Automobiles are a type of vehicle designed to carry passengers. It can be a four-wheeled or two-wheeled automobile, and it can be either gasoline-powered or diesel-powered.
In the first half of the twentieth century, the automobile industry emerged as the leading industry in the United States. This was due to cheap raw materials and mechanization of the industrial processes.
The industry was also the backbone of a new consumer goods-oriented society. It also revolutionized the petroleum industry. As a result, the United States surpassed Europe in terms of its need for automotive transportation.
By the end of World War II, the automobile industry accounted for 80 percent of the nation’s total output. At the same time, it reshaped the petroleum industry and the steel industry.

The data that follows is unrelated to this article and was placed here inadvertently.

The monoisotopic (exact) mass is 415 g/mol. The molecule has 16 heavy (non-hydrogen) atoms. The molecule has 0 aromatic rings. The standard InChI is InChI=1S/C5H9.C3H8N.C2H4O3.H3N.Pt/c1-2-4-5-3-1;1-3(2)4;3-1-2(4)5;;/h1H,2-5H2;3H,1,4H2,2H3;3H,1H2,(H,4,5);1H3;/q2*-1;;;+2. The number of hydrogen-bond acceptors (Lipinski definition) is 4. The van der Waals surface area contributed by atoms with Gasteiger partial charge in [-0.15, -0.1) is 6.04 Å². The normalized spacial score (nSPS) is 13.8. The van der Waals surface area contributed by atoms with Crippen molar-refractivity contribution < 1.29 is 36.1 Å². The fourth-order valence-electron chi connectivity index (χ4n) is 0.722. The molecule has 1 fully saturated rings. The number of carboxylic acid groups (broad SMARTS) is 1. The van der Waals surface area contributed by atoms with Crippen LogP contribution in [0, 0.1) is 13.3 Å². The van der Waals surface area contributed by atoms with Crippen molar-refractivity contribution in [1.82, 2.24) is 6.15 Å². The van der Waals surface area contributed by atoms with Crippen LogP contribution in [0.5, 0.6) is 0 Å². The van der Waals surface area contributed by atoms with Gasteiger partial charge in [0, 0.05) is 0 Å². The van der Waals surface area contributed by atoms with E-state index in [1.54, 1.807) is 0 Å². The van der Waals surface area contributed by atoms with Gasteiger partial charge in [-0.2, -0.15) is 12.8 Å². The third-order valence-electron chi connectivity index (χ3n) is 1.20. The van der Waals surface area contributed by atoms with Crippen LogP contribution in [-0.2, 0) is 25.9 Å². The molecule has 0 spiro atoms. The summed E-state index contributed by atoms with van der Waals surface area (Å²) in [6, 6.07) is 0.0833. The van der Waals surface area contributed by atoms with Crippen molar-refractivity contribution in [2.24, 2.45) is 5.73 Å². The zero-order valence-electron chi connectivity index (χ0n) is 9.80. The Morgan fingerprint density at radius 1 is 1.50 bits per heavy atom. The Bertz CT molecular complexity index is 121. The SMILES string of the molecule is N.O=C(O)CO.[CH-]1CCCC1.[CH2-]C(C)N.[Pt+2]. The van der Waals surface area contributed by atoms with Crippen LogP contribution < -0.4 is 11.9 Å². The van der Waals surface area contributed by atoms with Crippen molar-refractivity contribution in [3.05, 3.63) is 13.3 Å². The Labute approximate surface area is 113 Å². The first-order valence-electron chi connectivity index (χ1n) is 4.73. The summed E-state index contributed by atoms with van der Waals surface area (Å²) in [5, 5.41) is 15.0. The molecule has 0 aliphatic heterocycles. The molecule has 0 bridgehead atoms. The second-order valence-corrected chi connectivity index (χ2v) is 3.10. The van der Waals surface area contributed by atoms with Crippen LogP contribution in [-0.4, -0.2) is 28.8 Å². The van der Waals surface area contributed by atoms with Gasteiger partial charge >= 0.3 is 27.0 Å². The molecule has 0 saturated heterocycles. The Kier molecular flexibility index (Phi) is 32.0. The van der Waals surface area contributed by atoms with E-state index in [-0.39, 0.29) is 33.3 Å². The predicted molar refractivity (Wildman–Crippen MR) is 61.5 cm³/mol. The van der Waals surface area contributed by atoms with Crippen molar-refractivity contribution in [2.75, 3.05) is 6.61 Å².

In addition to becoming the world’s largest consumer of many industrial products, the automobile industry also played a critical role in the war. Manufacturers produced 75 essential military items.
By the end of the 1920s, Ford, General Motors, and Chrysler had emerged as the “Big Three” auto manufacturers. These companies, along with Packard and Hudson, dominated the market.
During the Great Depression, the automobile industry lost many independent manufacturers. But the three major auto manufacturers kept the industry alive. They developed new technology and improved their production equipment.
After the war, models began to come out with hydraulic brakes and syncromesh transmission. Some cars also incorporated balloon tires.
Cars also became heavier and more expensive. However, the automobile’s popularity diminished as the country became more urbanized.